3 minute read

How to create a PR plan

When it comes to PR, sitting down and strategising before embarking on a campaign is essential. A well thought out, comprehensive strategy can often make the difference between success and failure. Correct planning will help you organise your ideas, make sure your core messages are congruent, work out your target audience and decide on the tactics that you will use to target them. While ‘make a plan’ might sound like the most obvious statement in the book, it’s something that often gets overlooked or doesn’t get as much attention as it deserves. So, with that in mind – here’s some simple tips for how to create a PR plan.

Read our full guide to recruitment PR.

Outline your goals

When you create a PR plan, the first step must be to outline what it is you want to achieve. These goals can be as few or as many as you need. What’s important is that you make them clear, achievable and consistent with the overall objectives of your business. Time frames are also important – plan out a set amount of activity for a certain period, and a date for revising plans later on. For instance, you could start by considering the full year ahead, planning for six months, and revising after three. Like everything in business, PR requires flexibility and a recognition that things may change over time.

Who is your target audience?

Identifying your target audience is another invaluable step. All the best PR work in the world will mean nothing if the audience isn’t relevant and receptive to your message. Whose support do you need to reach your goals? Who will be interested in what you have to say? Once you’ve identified this, research where you can find and influence your target audience. For instance, start looking at the relevant publications in your sector. Or perhaps targeting social media and bloggers would create more engagement. Defining this is absolutely essential. Without it, you are going in blind

What are your key messages?

Defining your key messages is a crucial first step, and one of the core components of a good PR strategy. These are the messages you want to portray to your audience. They will shape your content and enable the completion of your goals. When you create a PR plan, this is a stage you cannot skip, and something that should require serious thought. To figure out what your key messages should be, think about your overall goals, and what content would help achieve this. The best key messages are believable, easy to understand, relevant, and succinct.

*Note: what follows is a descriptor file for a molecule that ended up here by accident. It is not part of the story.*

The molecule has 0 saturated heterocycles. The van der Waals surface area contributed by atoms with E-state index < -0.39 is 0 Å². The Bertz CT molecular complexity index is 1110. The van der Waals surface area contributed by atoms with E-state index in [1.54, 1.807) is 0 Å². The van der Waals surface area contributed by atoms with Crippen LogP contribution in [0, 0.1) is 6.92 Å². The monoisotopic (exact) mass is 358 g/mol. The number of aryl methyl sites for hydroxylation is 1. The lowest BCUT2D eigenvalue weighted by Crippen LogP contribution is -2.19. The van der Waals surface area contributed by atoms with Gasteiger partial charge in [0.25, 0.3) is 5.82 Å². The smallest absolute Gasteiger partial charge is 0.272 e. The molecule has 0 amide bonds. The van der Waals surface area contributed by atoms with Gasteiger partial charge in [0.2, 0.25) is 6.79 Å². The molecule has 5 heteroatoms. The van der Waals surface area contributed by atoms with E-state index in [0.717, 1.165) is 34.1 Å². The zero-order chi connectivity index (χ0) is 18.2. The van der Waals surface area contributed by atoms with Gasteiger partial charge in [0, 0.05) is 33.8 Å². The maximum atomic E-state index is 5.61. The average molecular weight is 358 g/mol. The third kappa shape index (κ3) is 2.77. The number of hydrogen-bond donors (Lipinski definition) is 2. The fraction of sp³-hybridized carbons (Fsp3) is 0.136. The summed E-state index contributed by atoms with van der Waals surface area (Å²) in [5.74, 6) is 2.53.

Now you’ve worked out your messages and target audience, you need to consider the best tactics to reach them. Here are some of the most common examples:

Plan releases – Plan out the press releases you intend to issue throughout the year or month, and be on the lookout for topics that you could react to, or ‘piggyback.’

List-building and pitching – Take the time to research and build a database of relevant reporters or bloggers that you can then pitch in ideas to – remember – this will change regularly and will require constant upkeep.

Editorial calendars – Look at forward features of magazines and websites, as they can offer an excellent way for gaining exposure, and planning out future activity.

Contributing bylined articles – This is will help you not only generate exposure, but also establish yourself or your business as a thought leader in a sector.

Case studies – These work similarly to bylined articles, but also offer a tangible, real-world example of the benefits of your product or services. However they can be more challenging to develop as they require active customer participation.

Speaking opportunities – Research conferences, trade-shows, webinars and roundtables for opportunities to put forward your client or business as a speaker or a member of a panel discussion.

Blogs and social media – Research the blogs relevant to you, get to know the styles and personalities of their authors, and the type of content they’re putting out.


Measurement is a key part of a campaign that is often overlooked. Why bother putting considerable time and money into PR without an accurate way of measuring the value you’re creating? While measurement may be a chore to some, without it, you won’t learn anything. Sadly, so many companies neglect this, with 50-60% of PR campaigns having no method of evaluation at all.  Measurement should be considered from the very start when you create a PR plan. Accurate KPI’s should then be created in order to track success. Share of Voice, AVE, quality and quantity of coverage, leads produced and plenty of other methods can be used to measure how effective your efforts are. What’s crucial is that you outline how you intend do this the start of a campaign and stick to the same metrics consistently.

‘’By failing to prepare, you are preparing to fail’’

As the saying goes, without taking time to create a PR plan, even your best efforts aren’t likely to go very far at all. Even with great content and work ethic, without a targeted approach that can also allow for some flexibility to adapt to different situation, you’re setting yourself up to fail. By following the steps above – you’re likely to have all your bases covered, and the groundwork laid for a fruitful and effective PR campaign.

Need help planning your PR, Marketing, or Social Media strategy? Contact BlueSky today.

Author: Jake Galland

How to create a PR and marketing strategy that works

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